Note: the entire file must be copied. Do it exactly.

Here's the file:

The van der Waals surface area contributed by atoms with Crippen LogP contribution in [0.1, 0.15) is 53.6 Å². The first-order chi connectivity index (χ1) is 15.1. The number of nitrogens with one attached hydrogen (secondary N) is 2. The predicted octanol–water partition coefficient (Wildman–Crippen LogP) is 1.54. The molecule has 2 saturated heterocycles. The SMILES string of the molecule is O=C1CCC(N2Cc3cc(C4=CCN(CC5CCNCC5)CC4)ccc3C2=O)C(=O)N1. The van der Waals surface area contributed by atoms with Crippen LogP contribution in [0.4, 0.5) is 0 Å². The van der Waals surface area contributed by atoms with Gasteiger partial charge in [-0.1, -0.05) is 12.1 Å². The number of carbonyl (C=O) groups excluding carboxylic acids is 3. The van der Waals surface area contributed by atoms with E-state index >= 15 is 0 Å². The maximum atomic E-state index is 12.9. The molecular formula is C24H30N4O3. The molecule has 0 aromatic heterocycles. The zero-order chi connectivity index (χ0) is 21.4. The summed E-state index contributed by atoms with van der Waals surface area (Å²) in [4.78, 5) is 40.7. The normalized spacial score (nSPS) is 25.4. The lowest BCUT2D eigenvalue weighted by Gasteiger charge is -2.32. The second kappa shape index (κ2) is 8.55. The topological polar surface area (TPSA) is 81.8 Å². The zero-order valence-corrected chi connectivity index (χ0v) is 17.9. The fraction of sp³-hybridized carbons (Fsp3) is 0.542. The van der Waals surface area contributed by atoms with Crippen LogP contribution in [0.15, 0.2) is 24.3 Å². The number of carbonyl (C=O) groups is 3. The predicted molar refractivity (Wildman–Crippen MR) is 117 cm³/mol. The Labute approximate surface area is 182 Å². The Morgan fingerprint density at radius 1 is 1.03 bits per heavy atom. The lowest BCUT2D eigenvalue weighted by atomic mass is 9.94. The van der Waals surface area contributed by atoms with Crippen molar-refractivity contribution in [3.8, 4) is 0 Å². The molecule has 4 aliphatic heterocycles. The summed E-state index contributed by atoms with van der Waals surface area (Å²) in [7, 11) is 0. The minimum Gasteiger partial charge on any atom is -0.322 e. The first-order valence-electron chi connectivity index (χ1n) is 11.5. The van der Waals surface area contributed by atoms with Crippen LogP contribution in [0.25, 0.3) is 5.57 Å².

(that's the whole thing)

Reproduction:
The van der Waals surface area contributed by atoms with Crippen LogP contribution in [0.1, 0.15) is 53.6 Å². The first-order chi connectivity index (χ1) is 15.1. The number of nitrogens with one attached hydrogen (secondary N) is 2. The predicted octanol–water partition coefficient (Wildman–Crippen LogP) is 1.54. The molecule has 2 saturated heterocycles. The SMILES string of the molecule is O=C1CCC(N2Cc3cc(C4=CCN(CC5CCNCC5)CC4)ccc3C2=O)C(=O)N1. The van der Waals surface area contributed by atoms with Crippen LogP contribution in [0.4, 0.5) is 0 Å². The van der Waals surface area contributed by atoms with Gasteiger partial charge in [-0.1, -0.05) is 12.1 Å². The number of carbonyl (C=O) groups excluding carboxylic acids is 3. The van der Waals surface area contributed by atoms with E-state index >= 15 is 0 Å². The maximum atomic E-state index is 12.9. The molecular formula is C24H30N4O3. The molecule has 0 aromatic heterocycles. The zero-order chi connectivity index (χ0) is 21.4. The summed E-state index contributed by atoms with van der Waals surface area (Å²) in [4.78, 5) is 40.7. The normalized spacial score (nSPS) is 25.4. The lowest BCUT2D eigenvalue weighted by Gasteiger charge is -2.32. The second kappa shape index (κ2) is 8.55. The topological polar surface area (TPSA) is 81.8 Å². The zero-order valence-corrected chi connectivity index (χ0v) is 17.9. The fraction of sp³-hybridized carbons (Fsp3) is 0.542. The van der Waals surface area contributed by atoms with Crippen LogP contribution in [0.15, 0.2) is 24.3 Å². The number of carbonyl (C=O) groups is 3. The predicted molar refractivity (Wildman–Crippen MR) is 117 cm³/mol. The Labute approximate surface area is 182 Å². The Morgan fingerprint density at radius 1 is 1.03 bits per heavy atom. The lowest BCUT2D eigenvalue weighted by atomic mass is 9.94. The van der Waals surface area contributed by atoms with Crippen molar-refractivity contribution in [3.8, 4) is 0 Å². The molecule has 4 aliphatic heterocycles. The summed E-state index contributed by atoms with van der Waals surface area (Å²) in [7, 11) is 0. The minimum Gasteiger partial charge on any atom is -0.322 e. The first-order valence-electron chi connectivity index (χ1n) is 11.5. The van der Waals surface area contributed by atoms with Crippen LogP contribution in [0.25, 0.3) is 5.57 Å².